From the data he also calculated that the radius of the nucleus is about 105 times less than the radius of the atom.
Rutherford experiment of nuclear model of an atom, which had the following features:
- There is a positively charged center in an atom called the nucleus.Nearly all the mass of an atom resides in the nucleus.
- The electrons revolve around the nucleus in circular paths.
- The size of the nucleus is very small as compared to the size of the atom.
Drawbacks of Rutherford’s model of the atom
- The revolution of the electron in a circular orbit is not expected to be stable.
- Any particle in a circular orbit would undergo acceleration.
- During acceleration, charged particles would radiate energy.
- The revolving electron would lose energy and finally fall into the nucleus.
If this were so, the atom should be highly unstable and hence matter would not exist in the form that. Atoms are quite stable.
BOHR’S MODEL OF ATOM
Neils Bohr put forward the following postulates about the model of an atom:
- Only certain special orbits known as discrete orbits of electrons, are allowed inside the atom.
- While revolving in discrete orbits the electrons do not radiate energy.
These orbits or shells are called energy levels, Energy levels.
These orbits or shells are represented by the letters K, L, M, N,… or the numbers, n = 1,2,3,4, ….
- In 1932, J. Chadwick discovered another sub atomic particle which had no charge and a mass nearly equal to that of a proton.
- Neutrons are present in the nucleus of all atoms , except hydrogenl.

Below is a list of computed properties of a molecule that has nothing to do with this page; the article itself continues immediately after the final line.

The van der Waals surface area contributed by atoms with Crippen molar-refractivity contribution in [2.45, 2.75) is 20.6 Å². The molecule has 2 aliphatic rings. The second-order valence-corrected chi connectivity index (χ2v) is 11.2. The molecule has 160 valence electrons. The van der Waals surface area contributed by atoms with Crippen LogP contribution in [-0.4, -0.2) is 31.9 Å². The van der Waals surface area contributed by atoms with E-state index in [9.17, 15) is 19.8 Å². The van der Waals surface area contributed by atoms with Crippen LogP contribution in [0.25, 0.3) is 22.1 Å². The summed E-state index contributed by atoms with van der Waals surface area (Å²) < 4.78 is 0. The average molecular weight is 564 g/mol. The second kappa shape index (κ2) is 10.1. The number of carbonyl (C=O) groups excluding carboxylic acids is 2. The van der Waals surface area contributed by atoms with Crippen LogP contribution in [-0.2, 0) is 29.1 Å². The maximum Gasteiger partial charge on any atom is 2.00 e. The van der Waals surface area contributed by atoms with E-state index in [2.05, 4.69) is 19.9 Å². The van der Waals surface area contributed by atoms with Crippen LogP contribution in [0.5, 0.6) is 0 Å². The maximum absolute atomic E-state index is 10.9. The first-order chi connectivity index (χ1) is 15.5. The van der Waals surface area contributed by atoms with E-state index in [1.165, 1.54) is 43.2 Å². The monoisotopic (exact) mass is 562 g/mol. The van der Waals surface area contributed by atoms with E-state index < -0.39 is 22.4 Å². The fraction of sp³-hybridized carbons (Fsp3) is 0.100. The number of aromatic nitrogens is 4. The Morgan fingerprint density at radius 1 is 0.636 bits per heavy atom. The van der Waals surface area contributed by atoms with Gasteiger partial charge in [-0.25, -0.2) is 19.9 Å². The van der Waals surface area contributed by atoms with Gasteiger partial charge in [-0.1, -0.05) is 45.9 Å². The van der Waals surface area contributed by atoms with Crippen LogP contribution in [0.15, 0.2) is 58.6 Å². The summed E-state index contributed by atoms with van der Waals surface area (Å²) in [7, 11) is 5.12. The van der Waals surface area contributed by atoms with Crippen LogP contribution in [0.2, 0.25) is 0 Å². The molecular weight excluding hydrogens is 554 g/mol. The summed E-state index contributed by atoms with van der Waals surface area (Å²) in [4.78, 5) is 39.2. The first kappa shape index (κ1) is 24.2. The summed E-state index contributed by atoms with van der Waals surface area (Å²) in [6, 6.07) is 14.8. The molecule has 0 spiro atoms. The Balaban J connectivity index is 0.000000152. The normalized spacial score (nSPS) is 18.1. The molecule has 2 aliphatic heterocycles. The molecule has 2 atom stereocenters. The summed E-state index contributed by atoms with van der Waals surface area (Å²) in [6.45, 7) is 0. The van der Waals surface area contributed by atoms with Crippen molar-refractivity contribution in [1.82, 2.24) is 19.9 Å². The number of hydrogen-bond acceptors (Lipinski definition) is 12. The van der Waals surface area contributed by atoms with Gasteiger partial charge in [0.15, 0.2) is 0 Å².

- A neutron is represented as ‘n’.
- The sum of the masses of protons and neutrons present in the nucleus
How are Electrons Distributed in Different Orbits (Shells)?
The distribution of electrons into different orbits of an atom was suggested by Bohr and Bury.
Rules are followed for writing the number of electrons in different energy levels or shells:
- The maximum number of electrons present in a shell is given by the formula 2n2. where ‘ n ‘ is the orbit.
first orbit or K – shell will be = 2 x 12 = 2.
second orbit or L – shell will be = 2 x 2 2 = 8.
third orbit or M – shell will be = 2 x 32 = 18.
fourth orbit or N – shell will be = 2 x 42 = 32 , and so on.
- The maximum number of electrons that can be accommodated in the outermost orbit is 8.
- Electrons are not accommodated in a given shell, unless the inner shells are filled.
Kossel and Lewis and Langmuir studied the electronic configuration of different elements.
It is observed that each element has a definite electronic configuration and normally, the electrons present in the outermost shell take part in chemical reactions of that element.
The outermost shell of an atom is known as the valence shell and the electrons present in the outermost shell are known as valence electrons.
Valence Electrons and Chemical Properties of the Elements
Chemical properties of the elements mainly depend on the number of valence electrons and not the total number of electrons present in an atom.
- An element is chemically inert if it has 8 electrons in its outermost shell. Except helium , which has 2 electrons in its outermost shell , all other noble gases have 8 electrons ( octet ) in their valence shell and hence , all noble gases are highly unreactive and rather chemically inert.
- Elements with 1 electron in their valence shell, for example, lithium (2, 1), sodium (2, 8, 1), etc, are very reactive
- Elements with 7 electrons in their valence shell, for example, fluorine (2, 7), chlorine (2, 8, 7) etc, are also very reactive.